The value of the Kalman filter is immediately apparent – you can see how drastically the hedge ratio changed over the years.

We could use that hedge ratio to construct our signals for a trading strategy, but we can actually use the other by-products of the Kalman filter framework to generate them directly (hat tip to Ernie Chan for this one):

The prediction error ( e in the code above) is equivalent to the deviation of the spread from its predicted value. Some simple trade logic could be to buy and sell our spread when this deviation is very negative and positive respectively.

We can relate the actual entry levels to the standard deviation of the prediction error. The Kalman routine also computes the standard deviation of the error term for us: it is simply the square root of Q in the code above.

Here’s a plot of the trading signals at one standard deviation of the prediction error (we need to drop a few leading values as the Kalman filter takes a few steps to warm up):

Cool! Looks OK, except the number of signals greatly diminishes in the latter half of the simulation period. Later, we might come back and investigate a more aggressive signal, but let’s press on for now.

At this point, we’ve got a time series of trade signals corresponding to the error term being greater than one standard deviation from its (estimated) mean. We could run a vectorised backtest by calculating positions corresponding to these signals, then determine the returns of holding those positions.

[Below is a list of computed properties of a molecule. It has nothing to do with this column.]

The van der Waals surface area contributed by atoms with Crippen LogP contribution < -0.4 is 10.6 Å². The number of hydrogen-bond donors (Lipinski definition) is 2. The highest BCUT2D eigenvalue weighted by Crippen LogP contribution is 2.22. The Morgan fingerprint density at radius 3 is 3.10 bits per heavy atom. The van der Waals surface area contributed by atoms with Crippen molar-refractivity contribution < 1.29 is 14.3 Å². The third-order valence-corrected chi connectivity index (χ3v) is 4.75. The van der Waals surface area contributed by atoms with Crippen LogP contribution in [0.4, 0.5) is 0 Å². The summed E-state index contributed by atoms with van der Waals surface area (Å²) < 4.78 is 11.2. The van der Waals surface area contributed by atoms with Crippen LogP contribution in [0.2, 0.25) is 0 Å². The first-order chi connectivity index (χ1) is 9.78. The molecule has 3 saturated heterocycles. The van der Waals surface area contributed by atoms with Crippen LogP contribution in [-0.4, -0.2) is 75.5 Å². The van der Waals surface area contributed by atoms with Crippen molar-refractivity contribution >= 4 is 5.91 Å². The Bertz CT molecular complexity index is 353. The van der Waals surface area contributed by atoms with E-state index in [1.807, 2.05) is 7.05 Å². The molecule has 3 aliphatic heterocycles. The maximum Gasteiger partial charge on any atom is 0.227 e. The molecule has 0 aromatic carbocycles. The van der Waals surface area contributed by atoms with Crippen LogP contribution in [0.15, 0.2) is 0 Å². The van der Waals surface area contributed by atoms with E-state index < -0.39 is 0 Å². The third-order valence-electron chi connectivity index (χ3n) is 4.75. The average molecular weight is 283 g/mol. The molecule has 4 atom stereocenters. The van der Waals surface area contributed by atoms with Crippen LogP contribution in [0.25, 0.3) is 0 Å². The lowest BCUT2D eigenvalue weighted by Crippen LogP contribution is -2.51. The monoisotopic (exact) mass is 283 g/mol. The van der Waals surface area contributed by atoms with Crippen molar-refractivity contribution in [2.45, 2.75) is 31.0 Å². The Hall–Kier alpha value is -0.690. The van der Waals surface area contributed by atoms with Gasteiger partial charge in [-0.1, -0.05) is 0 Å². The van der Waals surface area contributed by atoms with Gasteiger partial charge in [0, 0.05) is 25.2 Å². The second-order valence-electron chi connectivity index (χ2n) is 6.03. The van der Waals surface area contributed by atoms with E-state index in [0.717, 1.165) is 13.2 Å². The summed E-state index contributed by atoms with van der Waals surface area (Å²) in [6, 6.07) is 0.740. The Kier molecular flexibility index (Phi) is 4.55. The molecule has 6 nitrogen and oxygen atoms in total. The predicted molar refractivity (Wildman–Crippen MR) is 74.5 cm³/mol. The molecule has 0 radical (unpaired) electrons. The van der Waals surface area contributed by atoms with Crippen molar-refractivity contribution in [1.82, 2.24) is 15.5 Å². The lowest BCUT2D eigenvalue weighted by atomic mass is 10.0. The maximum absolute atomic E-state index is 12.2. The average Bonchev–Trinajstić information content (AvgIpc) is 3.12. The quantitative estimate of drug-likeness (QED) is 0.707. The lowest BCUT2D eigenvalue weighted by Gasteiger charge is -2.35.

In fact, let’s do that next:

Just a quick explanation of my hacky backtest…

The ugly nested ifelse statement in line 2 creates a time series of trade signals where sells are represented as -1, buys as 1 and no signal as 0. The buy signal is the prediction error crossing under its -1 standard deviation from above; the sell signal is the prediction error crossing over its 1 standard deviation from below.

The problem with this signal vector is that we can get consecutive sell signals and consecutive buy signals. We don’t want to muddy the waters by holding more than one position at a time, so we use a little trick in lines 7 – 10 to firstly replace any zeroes with NA, and then use the na.locf function to fill forward the NAvalues with the last real value. We then recover the original (non-consecutive) signals by taking the diffand dividing by 2.

If that seems odd, just write down on a piece of paper a few signals of -1, 1 and 0 in a column and perform on them the operations described. You’ll quickly see how this works.

Then, we calculate our positions in each asset according to our spread and signals, taking care to lag our signals so that we don’t introduce look-ahead bias. We’re trading 1,000 units of our spread per trade. Our estimated profit and loss is just the sum of the price differences multiplied by the positions in each asset.

Here’s the result:

Looks interesting!

But recall that our trading signals were few and far between in the latter half of the simulation? If we plot the signals, we see that we were actually holding the spread for well over a year at a time:

I doubt we’d want to trade the spread this way, so let’s make our signals more aggressive:

Better! A smarter way to do this would probably be to adapt the trade level (or levels) to the recent volatility of the spread – I’ll leave that as an exercise for you.

These trade signals lead to this impressive and highly dubious equity curve:

Why is it dubious?

Well, you probably noticed that there are some pretty out-there assumptions in this backtest. To name the most obvious:

  • We’re trading at the daily closing price with no market impact or slippage
  • We’re trading for free

My gut feeling is that this would need a fair bit of work to cover costs of trading – but that gets tricky to assess without a more accurate simulation tool.

Where to next?